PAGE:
The system and method of the present invention also employs a multifaced sectorized antenna at each of the transmitter sites 11. The sectorized antenna, comprised of a plurality of independent smaller antennas, essentially divides each service area into a plurality of independent wedge-shaped azimuthal sectors. For each azimuthal sector, independent channel signals and other data are received from the provider studio as a single digital data stream which is modulated, amplified, and transmitted to the appropriate subscribers residing in that specific sector. The signals transmitted into the other azimuthal sectors surrounding the transmitter site are independent of one another and contain different data that is of interest to the subscribers in those other sectors. Furthermore, the antenna polarities of adjacent sectors are of opposite polarities. Therefore, the RF signals from the two sector antennas cannot combine destructively, and the subscriber antenna will receive only one of the two possible sector signals.
The current invention can be implemented either to provide only one-way wideband transmission from the provider site through the transmitter sites to the subscriber sites, or it can be implemented to provide two-way wideband transmissions between the provider site and the subscriber sites via the transmitter sites.
In the preferred embodiment, the two-way wideband transmission process would be used for video conferencing between subscribers. Consequently, the provider site would not be the final destination for the transmission from the subscribers, but it would provide switching service to interconnect the two-way transmissions among the subscribers who are participating in the video conference. Alternatively, the switching function could also be provided at each transmission tower, thereby eliminating the need to route all signals back to the provider site.
The present invention is a digitally-implemented multichannel data distribution system and method using a sectorized RF transmission technique. The invention can be implemented as a one-way signal transmission system or as a two-way signal transmission system.
The one-way system of the present invention includes three subsystems; the provider site, the transmitter site, and the subscriber site.
Examples of channel signals that can be transmitted by the system of the present invention include analog television signals (i.e., analog audio and video signals), formatted digital television signals, teleconferencing signals, interactive programming signals, computer system data signals, and video-on-demand signals. Each of these channels may be provided to the system in a different format, depending on the information being transmitted within the channel. In some cases channels are initially pre-conditioned by the program provider of the present invention in order to facilitate subsequent processing steps. All analog signals need to be converted to a digital form and, if necessary, the digital data rate must be compressed. In one embodiment, analog television channel signals are analog-to-digital (A/D) converted and compressed using MPEG standard data compression formatting. In other embodiments, other compression techniques and formats can be used.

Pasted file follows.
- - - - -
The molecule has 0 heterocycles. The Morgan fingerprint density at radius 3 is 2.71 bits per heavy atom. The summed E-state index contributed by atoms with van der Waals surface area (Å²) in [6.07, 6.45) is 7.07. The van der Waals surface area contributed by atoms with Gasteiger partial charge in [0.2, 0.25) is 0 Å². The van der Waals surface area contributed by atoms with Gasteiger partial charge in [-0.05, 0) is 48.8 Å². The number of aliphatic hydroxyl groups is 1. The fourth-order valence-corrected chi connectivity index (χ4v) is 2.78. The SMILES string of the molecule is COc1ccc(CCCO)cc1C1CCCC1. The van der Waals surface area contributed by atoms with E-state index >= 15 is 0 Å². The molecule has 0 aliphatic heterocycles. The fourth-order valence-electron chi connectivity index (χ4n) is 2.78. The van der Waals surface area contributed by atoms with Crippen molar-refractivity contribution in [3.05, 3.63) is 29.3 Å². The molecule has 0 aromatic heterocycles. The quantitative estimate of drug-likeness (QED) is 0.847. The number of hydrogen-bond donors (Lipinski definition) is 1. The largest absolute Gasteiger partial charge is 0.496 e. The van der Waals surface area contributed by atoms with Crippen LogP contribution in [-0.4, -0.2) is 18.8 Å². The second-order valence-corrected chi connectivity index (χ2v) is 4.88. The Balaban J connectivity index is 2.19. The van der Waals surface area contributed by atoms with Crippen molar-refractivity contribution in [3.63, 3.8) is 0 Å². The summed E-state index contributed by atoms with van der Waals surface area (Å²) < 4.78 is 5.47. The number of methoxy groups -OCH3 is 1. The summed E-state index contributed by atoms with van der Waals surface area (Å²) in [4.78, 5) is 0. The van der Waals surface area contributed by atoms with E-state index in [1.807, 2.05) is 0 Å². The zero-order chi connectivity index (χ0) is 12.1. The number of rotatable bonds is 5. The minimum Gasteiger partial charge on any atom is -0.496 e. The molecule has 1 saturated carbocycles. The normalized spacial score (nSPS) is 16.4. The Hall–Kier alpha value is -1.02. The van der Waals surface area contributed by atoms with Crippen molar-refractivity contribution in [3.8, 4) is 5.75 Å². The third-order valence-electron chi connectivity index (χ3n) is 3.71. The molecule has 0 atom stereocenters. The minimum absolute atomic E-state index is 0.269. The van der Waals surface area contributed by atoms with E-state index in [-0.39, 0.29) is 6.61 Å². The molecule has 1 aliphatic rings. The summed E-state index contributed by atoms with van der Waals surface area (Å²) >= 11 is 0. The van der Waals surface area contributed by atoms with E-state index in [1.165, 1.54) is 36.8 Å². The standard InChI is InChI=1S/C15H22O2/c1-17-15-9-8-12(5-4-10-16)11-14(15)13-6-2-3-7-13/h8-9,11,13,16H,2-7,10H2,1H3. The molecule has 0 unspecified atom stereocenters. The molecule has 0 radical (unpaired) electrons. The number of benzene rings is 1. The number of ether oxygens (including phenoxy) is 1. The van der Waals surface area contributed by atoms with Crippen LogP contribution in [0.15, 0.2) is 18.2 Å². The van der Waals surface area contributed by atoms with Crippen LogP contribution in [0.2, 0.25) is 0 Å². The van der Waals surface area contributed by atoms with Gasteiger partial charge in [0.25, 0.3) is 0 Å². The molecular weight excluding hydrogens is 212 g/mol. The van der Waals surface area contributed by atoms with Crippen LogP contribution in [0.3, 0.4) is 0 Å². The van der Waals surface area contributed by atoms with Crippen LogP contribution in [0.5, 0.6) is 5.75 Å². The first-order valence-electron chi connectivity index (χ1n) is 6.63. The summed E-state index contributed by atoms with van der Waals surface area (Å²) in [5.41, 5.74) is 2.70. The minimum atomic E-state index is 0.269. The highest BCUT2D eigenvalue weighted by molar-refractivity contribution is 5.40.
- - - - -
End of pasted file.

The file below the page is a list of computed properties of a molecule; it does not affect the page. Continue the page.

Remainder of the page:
Once preconditioned, the channels to be transmitted into the service sector are multiplexed together to form a single stream of interleaved digital bits representing all of the channels. In the preferred embodiment, this multiplexing step is achieved by time division multiplexing. In another embodiment, multiplexing is achieved by frequency division multiplexing. The digital stream of bits is then formatted into a frame format so that the channel information within the bit stream is distinguishable when performing subsequent signal processing steps. In one embodiment of the present invention, SONET STS-3 frame formatting is utilized.
To serve each of the sectors in each of the transmitter sites, the provider site creates eight independent bitstreams for each transmitter site, assuming that the transmitter site employs eight sectors in its service area. In one embodiment of the present invention there is a one-to-one correspondence between the number of sectors and the number of independent bitstreams created by the provider site. In another embodiment, some of the sectors share the same independent bitstreams.
Once the channel signals are converted to a digital format, a single bitstream is formed by interleaving each of the channels together in a process known as time division multiplexing (TDM).
In the preferred embodiment, the time division multiplexing process is accomplished by first “packetizing” each digital channel into Asynchronous Transfer Mode (ATM) packets. Packetizing a bitstream into ATM packets or ATM cells involves dividing the bitstream into 48-byte segments and adding a 5-byte header to form a single ATM cell.
The preferred embodiment time-interleaves the ATM cells from each of the digital channel sources into a single, high data rate bitstream. In turn, this single bitstream is further formatted into Synchronous Optical NETwork (SONET) or Synchronous Digital Hierarchy (SDH) frames. The result is a signal that can be distributed from the provider site to designated transmitter sites using well known techniques such as microwave point-to-point radio systems, relay via satellite, transfer over optical fiber lines, or any other similar transmission method.